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2013 October

Effects of excessive alcohol consumption explored

29th October 2013

A new study has returned worrying results about the consequences of excessive alcohol consumption.

It has long been known by anyone who is even remotely conscious of health issues that excessive consumption of alcohol is not good news. Now, a new study has revealed more specifically that it could increase not only the progression of atherosclerosis, but also the risk of stroke.

Based on data harvested from 2,600 Finnish men, the research revealed that for these individuals, atherosclerosis development was heightened after consuming just six or more drinks in one session. Meanwhile, the risk factor for stroke was increased when men had just one hangover a year - regardless of the quantity of alcohol consumed.

As for drinking regularly and in large quantities, those who drank a great deal of alcohol more than twice a week boosted their stroke mortality risk.

The likelihood of both unfavourable health outcomes outlined above was further increased if the individual was either overweight or presenting symptoms of hypertension.

Official figures suggest that, after heart disease, stroke is the leading cause of death across the world, responsible for around ten per cent of mortalities. Further illustrating the importance of such findings is the fact that stroke is also one of the leading causes of disability.

This follows research published earlier this year in the Journal of Studies on Alcohol and Drugs which suggested that there may be a genetic link between those who have an unhealthy relationship with alcohol and individuals who struggle with eating disorders.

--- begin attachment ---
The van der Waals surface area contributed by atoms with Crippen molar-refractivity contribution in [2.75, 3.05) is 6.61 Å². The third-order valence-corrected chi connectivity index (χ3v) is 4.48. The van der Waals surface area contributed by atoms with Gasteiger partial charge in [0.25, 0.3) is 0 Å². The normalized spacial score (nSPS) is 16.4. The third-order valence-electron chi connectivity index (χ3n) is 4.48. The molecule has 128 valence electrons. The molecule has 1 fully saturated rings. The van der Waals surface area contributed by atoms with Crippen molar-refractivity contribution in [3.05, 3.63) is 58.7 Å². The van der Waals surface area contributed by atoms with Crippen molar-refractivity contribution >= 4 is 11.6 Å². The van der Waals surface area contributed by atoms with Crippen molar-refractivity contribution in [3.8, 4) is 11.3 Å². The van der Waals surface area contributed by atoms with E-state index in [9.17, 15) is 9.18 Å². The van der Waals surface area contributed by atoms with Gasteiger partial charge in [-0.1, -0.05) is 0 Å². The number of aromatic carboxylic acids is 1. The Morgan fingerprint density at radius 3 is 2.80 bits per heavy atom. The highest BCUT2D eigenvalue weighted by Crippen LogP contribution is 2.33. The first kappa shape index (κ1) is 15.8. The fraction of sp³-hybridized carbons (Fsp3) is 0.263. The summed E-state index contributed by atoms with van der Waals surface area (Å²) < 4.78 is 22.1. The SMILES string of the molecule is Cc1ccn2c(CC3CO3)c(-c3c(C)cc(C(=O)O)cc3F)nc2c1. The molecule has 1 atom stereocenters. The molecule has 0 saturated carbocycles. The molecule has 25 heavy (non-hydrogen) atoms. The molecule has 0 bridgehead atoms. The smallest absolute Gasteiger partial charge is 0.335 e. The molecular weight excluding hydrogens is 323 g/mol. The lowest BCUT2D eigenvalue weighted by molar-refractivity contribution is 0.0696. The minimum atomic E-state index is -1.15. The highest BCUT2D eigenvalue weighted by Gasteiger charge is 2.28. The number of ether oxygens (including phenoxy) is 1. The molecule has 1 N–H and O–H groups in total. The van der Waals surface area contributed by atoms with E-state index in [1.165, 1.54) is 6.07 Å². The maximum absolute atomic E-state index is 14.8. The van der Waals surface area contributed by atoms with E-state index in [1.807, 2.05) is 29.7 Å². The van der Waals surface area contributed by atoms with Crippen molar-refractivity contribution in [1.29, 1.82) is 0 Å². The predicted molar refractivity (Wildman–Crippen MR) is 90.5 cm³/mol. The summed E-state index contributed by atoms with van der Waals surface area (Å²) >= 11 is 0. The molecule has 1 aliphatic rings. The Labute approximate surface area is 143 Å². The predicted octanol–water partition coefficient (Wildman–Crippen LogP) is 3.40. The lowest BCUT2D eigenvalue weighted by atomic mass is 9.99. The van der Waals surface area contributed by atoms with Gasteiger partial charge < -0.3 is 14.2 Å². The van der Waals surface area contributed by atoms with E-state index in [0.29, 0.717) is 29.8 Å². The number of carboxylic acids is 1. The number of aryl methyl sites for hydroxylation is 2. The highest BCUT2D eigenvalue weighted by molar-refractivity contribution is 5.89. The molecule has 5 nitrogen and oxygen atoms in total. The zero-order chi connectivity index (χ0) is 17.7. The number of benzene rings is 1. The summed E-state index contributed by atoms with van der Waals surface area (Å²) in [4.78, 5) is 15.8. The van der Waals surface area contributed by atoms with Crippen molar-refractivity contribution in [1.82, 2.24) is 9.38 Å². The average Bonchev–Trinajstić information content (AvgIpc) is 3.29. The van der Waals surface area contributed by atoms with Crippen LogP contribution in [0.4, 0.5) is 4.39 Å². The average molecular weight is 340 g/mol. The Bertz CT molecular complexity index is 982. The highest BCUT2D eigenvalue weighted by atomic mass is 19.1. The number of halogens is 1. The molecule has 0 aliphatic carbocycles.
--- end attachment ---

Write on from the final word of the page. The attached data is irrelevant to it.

Rather, those with a certain eating disorder may be more predisposed to struggle with alcohol dependence than those without that particular eating problem, and vice versa.

"In clinical practice, it's been observed that individuals with eating disorders also have high rates of alcohol abuse and dependence," confirmed lead author Melissa Munn-Chernoff from the Washington University School of Medicine in St Louis.

The expert confirmed that while this had been investigated before, this was the first study to include men, who are perhaps wrongly not as commonly associated with eating disorders as women - even though it is a very real problem for both sexes.

Despite negative research concerning alcohol consumption, this is not to say that it cannot be enjoyed in moderation, but individuals must know what exactly this constitutes.

According to official figures, men should not consume more than three to four units a day, while for women this figure is slightly lower - rather, two to three daily units. One unit constitutes roughly the amount of alcohol that an adult can biologically process within an hour.

While keeping an eye on alcohol consumption is one way for individuals to safeguard their health, another might be to take vitamin and mineral supplements to ensure they are receiving the right amount of essential nutrients in their diet.

A broad-spectrum complex such as KBG Algae, available from the Really Healthy Company, could be the perfect formula, as it is one of the most nutrient-dense supplements available on healthfood markets today.

For those wanting to give their vascular health a boost, NKCP Nattotabs tablets (from the same supplier) could be perfect. The traditional Japanese food helps to maintain optimum blood flow, and so may be advisable for those who are perhaps immobile, for example.

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